- Ancient civilizations through Greece
- Reading, grammar, and composition
- Freehand geometric drawing
- Arithmetic, including decimals
- Geography of the United States, North America
- Botany, through descriptive studies of the plant families, from simple algae to flowering plants
- Singing, choral singing, and sight singing, continuing music theory
- Recorder playing in trios and quartets
- String Ensemble
- Four-needle knitting
- Foreign languages
- Physical education, including Waldorf-style Greek Olympics
The circle of understanding widens
Many consider grade five to be the golden age of childhood. In general, the children are comfortable with their place in the world. They're happy to cooperate. They've emerged whole and strong from the 9-year change, and the tumult of puberty has yet to erupt. Even their physical proportions are balanced. Their beauty fairly glows.
Having heard the creation stories of the Old Testament and Norse Mythology, the children learn an overview of many different cultural histories through a study of ancient civilizations. In fifth grade we step out onto the stage of history as we study classical Greece and the foundations it laid for Western Civilization. We also continue widening the circle of geographic studies and venture into botany. In math, our work with fractions enlarges to include decimals.
This year students review fractions and continue to practice all previous arithmetic material. Decimal fractions are introduced, first working with concepts, and then moving on to learning and practicing performing the four operations with decimals.
Decimal logic allows us to introduce the metric system. We do mental math daily, learning to calculate quickly and accurately with ever more complicated numbers and situations. "I have a number that I divide by 25, then add 8, then divide by 2, and the answer is 6. What is my number?"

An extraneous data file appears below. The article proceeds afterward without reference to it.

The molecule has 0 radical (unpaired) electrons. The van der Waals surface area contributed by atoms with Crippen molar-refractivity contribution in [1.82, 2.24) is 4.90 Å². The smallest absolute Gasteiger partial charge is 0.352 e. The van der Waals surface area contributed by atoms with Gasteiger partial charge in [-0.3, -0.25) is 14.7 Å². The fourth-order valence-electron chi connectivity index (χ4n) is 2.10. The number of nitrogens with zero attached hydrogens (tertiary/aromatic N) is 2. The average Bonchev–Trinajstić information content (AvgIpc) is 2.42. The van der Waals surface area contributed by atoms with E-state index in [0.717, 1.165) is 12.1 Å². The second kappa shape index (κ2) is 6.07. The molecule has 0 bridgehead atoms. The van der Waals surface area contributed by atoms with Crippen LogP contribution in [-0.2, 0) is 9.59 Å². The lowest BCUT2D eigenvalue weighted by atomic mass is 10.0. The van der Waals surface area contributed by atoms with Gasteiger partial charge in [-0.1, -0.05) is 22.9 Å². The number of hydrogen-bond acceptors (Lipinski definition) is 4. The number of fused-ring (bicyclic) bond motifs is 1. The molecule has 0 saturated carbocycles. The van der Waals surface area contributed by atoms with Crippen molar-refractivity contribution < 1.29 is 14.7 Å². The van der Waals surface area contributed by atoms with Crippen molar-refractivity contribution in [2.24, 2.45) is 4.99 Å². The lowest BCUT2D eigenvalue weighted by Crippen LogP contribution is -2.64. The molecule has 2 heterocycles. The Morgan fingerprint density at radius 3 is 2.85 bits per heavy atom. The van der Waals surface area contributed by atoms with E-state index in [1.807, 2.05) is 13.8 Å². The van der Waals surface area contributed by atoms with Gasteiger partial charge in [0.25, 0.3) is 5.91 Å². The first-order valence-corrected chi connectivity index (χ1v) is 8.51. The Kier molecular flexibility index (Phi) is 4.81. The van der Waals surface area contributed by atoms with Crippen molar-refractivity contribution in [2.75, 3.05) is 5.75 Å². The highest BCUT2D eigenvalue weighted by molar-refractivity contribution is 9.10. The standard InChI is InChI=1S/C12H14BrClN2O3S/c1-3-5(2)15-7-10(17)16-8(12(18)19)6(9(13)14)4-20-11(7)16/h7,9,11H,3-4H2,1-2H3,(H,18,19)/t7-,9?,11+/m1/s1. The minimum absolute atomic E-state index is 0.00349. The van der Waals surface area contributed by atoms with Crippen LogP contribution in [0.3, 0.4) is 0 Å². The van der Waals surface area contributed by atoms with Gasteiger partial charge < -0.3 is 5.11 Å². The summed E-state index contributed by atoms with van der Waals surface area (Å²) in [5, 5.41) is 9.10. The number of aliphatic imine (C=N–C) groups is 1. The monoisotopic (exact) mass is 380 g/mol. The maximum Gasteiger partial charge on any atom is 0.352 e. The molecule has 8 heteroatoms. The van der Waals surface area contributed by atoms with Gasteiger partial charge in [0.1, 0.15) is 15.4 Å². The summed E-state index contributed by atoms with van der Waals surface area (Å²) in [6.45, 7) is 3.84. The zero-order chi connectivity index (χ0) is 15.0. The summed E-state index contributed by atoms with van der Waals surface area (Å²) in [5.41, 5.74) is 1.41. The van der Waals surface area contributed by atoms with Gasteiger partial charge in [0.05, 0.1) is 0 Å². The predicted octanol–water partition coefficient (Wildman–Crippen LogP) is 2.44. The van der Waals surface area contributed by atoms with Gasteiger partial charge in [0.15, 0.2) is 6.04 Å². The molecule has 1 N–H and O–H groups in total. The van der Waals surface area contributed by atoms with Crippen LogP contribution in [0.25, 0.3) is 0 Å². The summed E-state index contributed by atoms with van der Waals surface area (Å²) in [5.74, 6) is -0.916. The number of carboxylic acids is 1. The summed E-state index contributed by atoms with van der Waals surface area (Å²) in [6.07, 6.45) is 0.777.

We begin the formal study of geometry, beginnning with concepts arising from the circle, and using mathematic terminology.
Fifth-grade students review all the parts of speech, including prepositional phrases, and continue learning verb tenses. We learn to identify subjects and predicates in various sentences. Students write their own compositions based on stories told in class. They begin the basics of note-taking and proofreading. Spelling work continues with words arising out of the main lesson. Solo projects help the children master main lesson topics as they develop independent work habits.
We expand our geographic knowledge beyond our home state to North America, which includes Canada and Mexico along with the United States of America—its four regions, major mountain chains, water systems, adjoining countries, neighboring oceans, natural resources, and regional folklores. We learn the Pledge of Allegiance, national anthem, and other national songs.
Last year we studied animals; this year we observe plants. (We’re moving closer to the earth—next year we’ll study minerals.) Students gather specimens from various plant families for drawing, observation, and discussion. The children, caught up as they are in processes of growth and transformation, come to understand similar dynamics in the plant’s progression from seed to roots to stems to leaves and sepals, ending in flower and fruit—a new seed.
The students learn to draw classic Greek, Egyptian, and Indian forms such as the “Greek key” or “running dog.” Weekly painting instruction draws upon main lesson content. Singing, recorder, and strings are part of the weekly schedule.
Our studies of mythology dovetail with the histories of ancient civilizations. India, Persia, Babylonia, Egypt, and Greece come alive through classics of ancient literature from the Ramayana to the Odyssey. Children contribute ideas of their own in blocking and planning the set for the class play, which is often based on one of the stories from ancient civilizations.
Eurythmy continues with more complicated forms and verses. Much of the content relates to main lesson material.
Weekly movement lessons include training for the spring’s Olympic games, with the emphasis on healthy physical development, agility, balance, and coordination. Children throw the discus and javelin, wrestle and run. In the spring we meet with other Waldorf fifth graders to assemble into city-states and join in the games, which emphasize collaboration, cooperation, and doing one’s personal best.